Yes my writing and blogging mojo is back and hopefully it would last a tad longer this time round. It is afterall nearing the end of the year and the festive mood is kicking in, with Christmas in just a couple of weeks’ time and Deepavali tomorrow! My Hindu neighbours are already cooking up a storm in their kitchen and I can smell the aromas of mustard seeds and other spices blistering in the oil as they are used to cook an assortment of yummy dishes! I’m busy in my own kitchen too, after getting a new hob gifted by Turbo-Italia. Lovin’ it totally! So spacious and the heat is so strong to the point of roaring! I can almost smell the wok hei as I was stir frying, or so I thought! Yet another homecooked meal yesterday to satisfy my cravings, and this time round, I am cooking Itek Sioh, a really old Peranakan dish. I checked my old photos and realised that the last time I’d cooked it was more than 2 years back. A timely revisit indeed!
Yet another meal that is a result of a fridge clearing exercise, this time round, a bottle of anka paste which had been lying in the abyss of fridge since last year. I got this from my last Taiwan trip and havent gotten round to use it yet. Thank goodness it hasn’t expired yet! Ang Jiu Chicken Mee Sua for dinner, it shall be!
The ingredients for cooking this Foochow aka Hock Chiew dish is really simple. I’m using a recipe that I’d cooked it several times after 2013 and still love the taste a lot. Only thing is this time round, I no longer have the homemade red yeast wine and lees like I’d used to, I’m using the regular mee sua which is thinner compared to the ones from Setiawan and I’d added Chinese mushrooms during the brief stewing as well!
And this is what the bottle of anka from Taiwan looks like. It has 香椿 added as well which means that it would likely to be more salty than what one would have expected. Have to go easy on the salt and other flavourings…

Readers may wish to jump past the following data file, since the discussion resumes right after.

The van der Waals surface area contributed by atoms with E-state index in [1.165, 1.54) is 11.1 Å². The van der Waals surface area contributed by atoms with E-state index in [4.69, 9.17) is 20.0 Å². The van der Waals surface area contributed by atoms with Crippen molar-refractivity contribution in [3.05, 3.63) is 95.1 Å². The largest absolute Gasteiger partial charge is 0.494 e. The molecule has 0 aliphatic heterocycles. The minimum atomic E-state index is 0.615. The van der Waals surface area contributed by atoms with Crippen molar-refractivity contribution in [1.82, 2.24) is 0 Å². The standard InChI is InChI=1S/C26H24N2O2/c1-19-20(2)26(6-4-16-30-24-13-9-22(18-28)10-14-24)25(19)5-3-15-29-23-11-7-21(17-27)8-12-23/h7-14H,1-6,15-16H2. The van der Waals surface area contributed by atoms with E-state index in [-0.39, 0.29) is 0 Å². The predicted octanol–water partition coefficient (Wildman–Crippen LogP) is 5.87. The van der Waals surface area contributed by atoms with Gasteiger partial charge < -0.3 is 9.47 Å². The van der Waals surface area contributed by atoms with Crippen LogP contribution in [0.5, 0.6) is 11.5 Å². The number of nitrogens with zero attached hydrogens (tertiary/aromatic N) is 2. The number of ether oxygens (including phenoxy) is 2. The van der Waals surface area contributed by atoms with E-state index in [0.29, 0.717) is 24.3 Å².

And this is what the contents look like, all mashed up to release the flavours but it is not as heady with alcohol or just as aromatic. Nothing beats homemade! Gotta go pester for another batch for this and next year!
红糟鸡面线 Ang Jiu Chicken Mee Sua Recipe (serves 3-4) adapted from here
600g fresh chicken drumstick and thigh, chopped into chunks
thumbknob old ginger, julienned
5-6 dried Chinese mushroom, reconstituted with warm water
4-5 tbsp anka paste
1 cup ang jiu, can be replaced with huadiao wine or shaoxing wine
Salt to taste
2 tbsp sesame oil
1/2 tsp ground white pepper
coriander leaves and fried shallots garnishing
3-4 hardboiled eggs, peeled
1 1/2 cups water (including mushroom soaking liquids)
In a heated wok, add sesame oil and sautee the ginger strips until nice, dried and aromatic.
Add chopped chicken chunks and pan fry them to render some fat into the oils. Fry until the skin begins to turn slightly brown.
Add anka sauce and soaked Chinese mushrooms.
Stir fry slightly to coat the chicken chunks uniformly with the reddish sauce.
Add mushroom soaking liquids and top up with more water if necessary. The chicken chunks should be at least 3/4 covered with liquids. Add hardboiled eggs at this moment as well. Simmer for 5-8 min, stirring periodically.
Remove lid but continue heating to reduce the liquids considerably, about 15-20 min under medium high heat.
Pour in the wine and give everything a good toss.
Ladle chicken and sauce over a bowl of cooked mee sua.
Top with coriander leaves and fried shallot bits.